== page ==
Many music lovers believe that Hindustani musicians did not perform anything other than art or classical music. In fact, they aver musicians always restricted themselves to one or the other form from Hindustani music. Indeed, there were those who only performed a particular form. But equally, there were many who extended their repertoire by learning from various gurus and incorporating different forms in their presentations.

In fact, the early 20th century saw musicians not only working as actor-singers and composers for theatrical productions, but also performing and composing for feature films. Indeed, many of these associations may have been prompted by a search for newer means of livelihood other than the conventional ones of performing and teaching to meet challenges presented by a changing environment.

On the other hand, they could well have been the result of a creative impulse felt by musicians to engage with other avenues of music-making.

One of the many musicians who stepped out of the world of Hindustani music during this period was well-known vocalist Saraswati Rane, the daughter of Abdul Karim Khan, regarded as the founder of the Kirana gharana. In the 20th episode of our series on public spaces named after Hindustani musicians, we listen to Rane’s music as we take a walk down the Gaansaraswati Saraswatibai Rane Chowk in Pune.

Saraswati Rane learnt from her brother Sureshbabu Mane and her sister Hirabai Barodekar. She also trained under Natthan Khan of the Jaipur-Atrauli gharana and BR Deodhar of the Gwalior gharana. She acted and sang in Marathi sangeet natak or music dramas produced by her mother’s theatre company Nutan Sangeet Natak Mandali.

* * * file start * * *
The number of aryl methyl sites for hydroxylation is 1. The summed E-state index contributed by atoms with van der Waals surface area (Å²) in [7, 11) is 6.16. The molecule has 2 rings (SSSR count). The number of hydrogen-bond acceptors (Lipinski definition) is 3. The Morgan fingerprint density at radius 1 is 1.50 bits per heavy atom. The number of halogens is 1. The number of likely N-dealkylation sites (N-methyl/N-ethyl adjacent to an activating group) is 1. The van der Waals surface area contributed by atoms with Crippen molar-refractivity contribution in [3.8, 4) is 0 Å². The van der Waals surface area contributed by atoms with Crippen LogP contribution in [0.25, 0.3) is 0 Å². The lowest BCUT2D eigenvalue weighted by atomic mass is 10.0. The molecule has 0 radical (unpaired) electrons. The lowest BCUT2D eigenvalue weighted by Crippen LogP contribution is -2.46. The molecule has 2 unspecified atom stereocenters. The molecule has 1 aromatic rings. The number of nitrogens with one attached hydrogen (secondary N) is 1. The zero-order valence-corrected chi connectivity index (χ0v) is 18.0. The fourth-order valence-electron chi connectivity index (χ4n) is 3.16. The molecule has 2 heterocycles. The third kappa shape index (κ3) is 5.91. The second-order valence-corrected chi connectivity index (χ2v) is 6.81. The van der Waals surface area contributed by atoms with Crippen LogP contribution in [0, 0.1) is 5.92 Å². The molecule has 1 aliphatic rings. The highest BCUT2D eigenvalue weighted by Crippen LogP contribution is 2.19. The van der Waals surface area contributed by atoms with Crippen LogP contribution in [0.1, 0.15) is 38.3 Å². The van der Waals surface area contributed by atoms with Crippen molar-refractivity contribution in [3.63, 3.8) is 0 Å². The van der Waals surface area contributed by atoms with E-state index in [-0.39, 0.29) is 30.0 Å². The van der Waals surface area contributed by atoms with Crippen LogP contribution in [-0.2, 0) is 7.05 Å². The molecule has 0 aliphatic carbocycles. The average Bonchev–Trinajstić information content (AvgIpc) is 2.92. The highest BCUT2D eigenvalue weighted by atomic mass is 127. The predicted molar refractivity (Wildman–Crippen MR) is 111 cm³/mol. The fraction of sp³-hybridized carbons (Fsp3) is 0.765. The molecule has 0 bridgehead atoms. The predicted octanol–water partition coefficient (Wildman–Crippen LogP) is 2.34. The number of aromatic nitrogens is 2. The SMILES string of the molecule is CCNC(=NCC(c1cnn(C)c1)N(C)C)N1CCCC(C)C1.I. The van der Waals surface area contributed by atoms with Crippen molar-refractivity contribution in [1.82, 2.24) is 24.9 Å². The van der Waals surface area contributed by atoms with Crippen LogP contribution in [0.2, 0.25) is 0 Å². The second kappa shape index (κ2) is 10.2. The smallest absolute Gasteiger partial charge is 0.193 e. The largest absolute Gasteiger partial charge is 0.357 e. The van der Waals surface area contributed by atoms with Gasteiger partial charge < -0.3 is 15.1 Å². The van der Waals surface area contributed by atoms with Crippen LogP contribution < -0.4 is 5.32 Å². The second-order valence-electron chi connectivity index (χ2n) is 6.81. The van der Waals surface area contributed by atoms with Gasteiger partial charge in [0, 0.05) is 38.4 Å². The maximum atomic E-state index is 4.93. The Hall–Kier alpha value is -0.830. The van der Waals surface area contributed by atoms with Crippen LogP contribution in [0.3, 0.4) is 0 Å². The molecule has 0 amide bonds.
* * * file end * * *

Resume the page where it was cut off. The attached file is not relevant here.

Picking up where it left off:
According to record collector and researcher Suresh Chandvankar, she recorded several discs with the Odeon label, which were later reissued on the Columbia label. She also recorded for the Young India label and His Master’s Voice. She also acted in a Marathi film, did playback singing for Marathi and Hindi films and sang Marathi non-film popular songs.

Today, we begin with a track featuring Saraswati Rane’s rendition of Bilaskhani Todi, a raag prescribed for the morning. She sings two compositions, the first set to vilambit or slow Ektaal, a rhythmic cycle of 12 matras, and the second set to a drut or fast 16-matra Teentaal. Tabla accompaniment is provided by Shyamal Bose and Mahesh Prasad Mishra is on the harmonium.


Long before jugalbandi or duet presentations were a common feature, Hirabai Barodekar and Saraswati Rane sang together in concerts. We end with a recording featuring their jugalbandi. They sing two compositions in the raag Chandrakauns, the first set to Ektaal and the second to Teentaal.


One of India’s leading tabla players, Aneesh Pradhan is a widely recognised performer, teacher, composer and scholar of Hindustani music. Visit his website here.